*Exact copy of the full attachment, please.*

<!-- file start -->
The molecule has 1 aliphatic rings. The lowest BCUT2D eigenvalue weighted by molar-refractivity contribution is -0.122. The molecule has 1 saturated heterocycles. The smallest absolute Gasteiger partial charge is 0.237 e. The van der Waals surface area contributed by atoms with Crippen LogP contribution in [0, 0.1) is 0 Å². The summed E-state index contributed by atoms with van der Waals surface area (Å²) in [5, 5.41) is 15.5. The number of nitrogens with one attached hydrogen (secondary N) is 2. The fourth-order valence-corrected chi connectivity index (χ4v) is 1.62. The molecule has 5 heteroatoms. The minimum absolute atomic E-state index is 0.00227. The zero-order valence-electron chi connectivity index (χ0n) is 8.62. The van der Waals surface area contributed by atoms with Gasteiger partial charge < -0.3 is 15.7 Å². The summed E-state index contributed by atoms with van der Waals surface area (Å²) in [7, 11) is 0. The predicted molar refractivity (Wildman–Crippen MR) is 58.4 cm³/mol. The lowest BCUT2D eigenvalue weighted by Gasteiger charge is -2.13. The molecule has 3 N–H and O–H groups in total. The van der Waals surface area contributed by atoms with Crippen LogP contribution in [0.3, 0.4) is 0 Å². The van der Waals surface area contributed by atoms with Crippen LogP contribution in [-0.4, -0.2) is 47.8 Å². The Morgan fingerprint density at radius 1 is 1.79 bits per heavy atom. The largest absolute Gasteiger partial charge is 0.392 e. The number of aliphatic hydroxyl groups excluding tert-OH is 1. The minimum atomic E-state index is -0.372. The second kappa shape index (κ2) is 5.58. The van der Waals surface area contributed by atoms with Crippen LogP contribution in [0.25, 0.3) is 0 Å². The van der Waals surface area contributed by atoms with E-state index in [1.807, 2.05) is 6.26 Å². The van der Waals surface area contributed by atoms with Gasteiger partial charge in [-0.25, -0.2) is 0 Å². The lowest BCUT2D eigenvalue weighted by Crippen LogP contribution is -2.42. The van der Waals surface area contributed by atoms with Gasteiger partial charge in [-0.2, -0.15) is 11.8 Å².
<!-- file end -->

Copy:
The molecule has 1 aliphatic rings. The lowest BCUT2D eigenvalue weighted by molar-refractivity contribution is -0.122. The molecule has 1 saturated heterocycles. The smallest absolute Gasteiger partial charge is 0.237 e. The van der Waals surface area contributed by atoms with Crippen LogP contribution in [0, 0.1) is 0 Å². The summed E-state index contributed by atoms with van der Waals surface area (Å²) in [5, 5.41) is 15.5. The number of nitrogens with one attached hydrogen (secondary N) is 2. The fourth-order valence-corrected chi connectivity index (χ4v) is 1.62. The molecule has 5 heteroatoms. The minimum absolute atomic E-state index is 0.00227. The zero-order valence-electron chi connectivity index (χ0n) is 8.62. The van der Waals surface area contributed by atoms with Gasteiger partial charge < -0.3 is 15.7 Å². The summed E-state index contributed by atoms with van der Waals surface area (Å²) in [7, 11) is 0. The predicted molar refractivity (Wildman–Crippen MR) is 58.4 cm³/mol. The lowest BCUT2D eigenvalue weighted by Gasteiger charge is -2.13. The molecule has 3 N–H and O–H groups in total. The van der Waals surface area contributed by atoms with Crippen LogP contribution in [0.3, 0.4) is 0 Å². The van der Waals surface area contributed by atoms with Crippen LogP contribution in [-0.4, -0.2) is 47.8 Å². The Morgan fingerprint density at radius 1 is 1.79 bits per heavy atom. The largest absolute Gasteiger partial charge is 0.392 e. The number of aliphatic hydroxyl groups excluding tert-OH is 1. The minimum atomic E-state index is -0.372. The second kappa shape index (κ2) is 5.58. The van der Waals surface area contributed by atoms with Crippen LogP contribution in [0.25, 0.3) is 0 Å². The van der Waals surface area contributed by atoms with E-state index in [1.807, 2.05) is 6.26 Å². The van der Waals surface area contributed by atoms with Gasteiger partial charge in [-0.25, -0.2) is 0 Å². The lowest BCUT2D eigenvalue weighted by Crippen LogP contribution is -2.42. The van der Waals surface area contributed by atoms with Gasteiger partial charge in [-0.2, -0.15) is 11.8 Å².